The Flourish Award 2017
The Flourish Award was established in 2009 by West Yorkshire Print Workshop to champion and showcase excellence in printmaking across Yorkshire. The award now provides artists and printmakers from across the UK with the opportunity to exhibit their work in a group exhibition at the WYPW Gallery. The winner of the award goes on to present their own solo print exhibition at Huddersfield Art Gallery in 2018. The winner also benefit from a two-week residency at WYPW.
To enter, follow the appropriate link below and upload three images for selection by our independent panel. Judges confirmed include Yvonne Hardman, Head of Collections and Programmes, Leeds Art Gallery; Sumi Perera, Artist/Printmaker and winner of Flourish Award 2015; and Grant Scanlon, Senior Curator, Kirklees Museums and Galleries.
Submission fees apply: Standard entry fee for the Flourish Award 2017 is £15. For members of West Yorkshire Print Workshop entry is £10 and Student/Graduate entry is £10.
The submission deadline for this year's award is Monday 3 July
Artists whose work is shortlisted will be invited to include their work in the Flourish exhibition held at West Yorkshire Print Workshop from 16 September - 28 October 2017. During the exhibition our panel of judges will select the winning printmaker - the Flourish Award Winner. In addition there are runners-up prizes, including our student/recent graduate award, of vouchers and materials kindly given by our sponsors:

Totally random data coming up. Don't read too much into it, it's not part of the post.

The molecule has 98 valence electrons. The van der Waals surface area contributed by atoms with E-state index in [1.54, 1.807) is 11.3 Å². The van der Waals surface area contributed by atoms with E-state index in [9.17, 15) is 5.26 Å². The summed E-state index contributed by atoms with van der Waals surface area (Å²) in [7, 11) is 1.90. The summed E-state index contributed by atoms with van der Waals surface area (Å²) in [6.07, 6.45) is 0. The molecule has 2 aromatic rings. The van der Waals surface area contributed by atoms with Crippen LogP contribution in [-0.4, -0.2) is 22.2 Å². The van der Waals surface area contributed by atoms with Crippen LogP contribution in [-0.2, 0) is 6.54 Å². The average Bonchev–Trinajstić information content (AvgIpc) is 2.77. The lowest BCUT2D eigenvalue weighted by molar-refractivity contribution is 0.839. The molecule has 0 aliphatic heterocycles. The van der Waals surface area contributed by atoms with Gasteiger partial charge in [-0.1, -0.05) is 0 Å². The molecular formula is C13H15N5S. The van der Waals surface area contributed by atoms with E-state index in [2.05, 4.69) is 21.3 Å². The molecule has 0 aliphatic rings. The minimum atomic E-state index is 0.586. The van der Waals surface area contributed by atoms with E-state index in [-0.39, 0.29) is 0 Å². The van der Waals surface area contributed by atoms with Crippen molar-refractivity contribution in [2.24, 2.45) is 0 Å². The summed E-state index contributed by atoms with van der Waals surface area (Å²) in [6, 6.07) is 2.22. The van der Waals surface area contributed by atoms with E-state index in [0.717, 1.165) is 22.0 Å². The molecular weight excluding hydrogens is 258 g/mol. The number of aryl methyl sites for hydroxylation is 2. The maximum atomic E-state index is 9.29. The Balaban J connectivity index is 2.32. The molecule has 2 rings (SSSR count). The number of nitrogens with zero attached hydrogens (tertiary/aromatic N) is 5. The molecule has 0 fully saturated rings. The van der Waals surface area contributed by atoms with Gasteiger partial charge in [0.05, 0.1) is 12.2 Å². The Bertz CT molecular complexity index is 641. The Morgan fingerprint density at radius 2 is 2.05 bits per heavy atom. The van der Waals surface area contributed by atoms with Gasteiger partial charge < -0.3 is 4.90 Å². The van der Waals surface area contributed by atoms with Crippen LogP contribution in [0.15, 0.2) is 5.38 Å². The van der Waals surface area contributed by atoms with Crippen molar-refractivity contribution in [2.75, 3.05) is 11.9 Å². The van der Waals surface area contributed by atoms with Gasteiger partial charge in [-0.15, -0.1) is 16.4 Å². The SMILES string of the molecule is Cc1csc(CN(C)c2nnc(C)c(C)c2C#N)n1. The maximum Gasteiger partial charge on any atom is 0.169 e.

Great Art Prize - £300
Jackson’s Art Supplies Prize - £100
Intaglio Printmaker Prize - £100
Hawthorn Printmaker Prize - £50
RK Burt & Co Prize - Unique paper pad (value £40)
Awagami Paper Prize - 50 sheets of Awagami Editioning Paper (value £175)
Flourish exhibition at Huddersfield Art Gallery
Winner of Flourish 2016 and the Intaglio Printmaker Prize, Amy-Jane Blackhall, will present her exhibition at Huddersfield Art Gallery in October 2017.
Amy-Jane's work emerges from her fascination with the concept of interconnectedness, through the physical and spiritual act of making, particularly the repetitive nature of print.
Underlying structures are central to Amy-Jane's imagery; derived from sacred places, she frequently references archetypal symbols, Oriental art and Eastern ideologies. Recurring themes in her work reflect on how the universality has a strong aesthetic appeal transcending space and time, language and culture.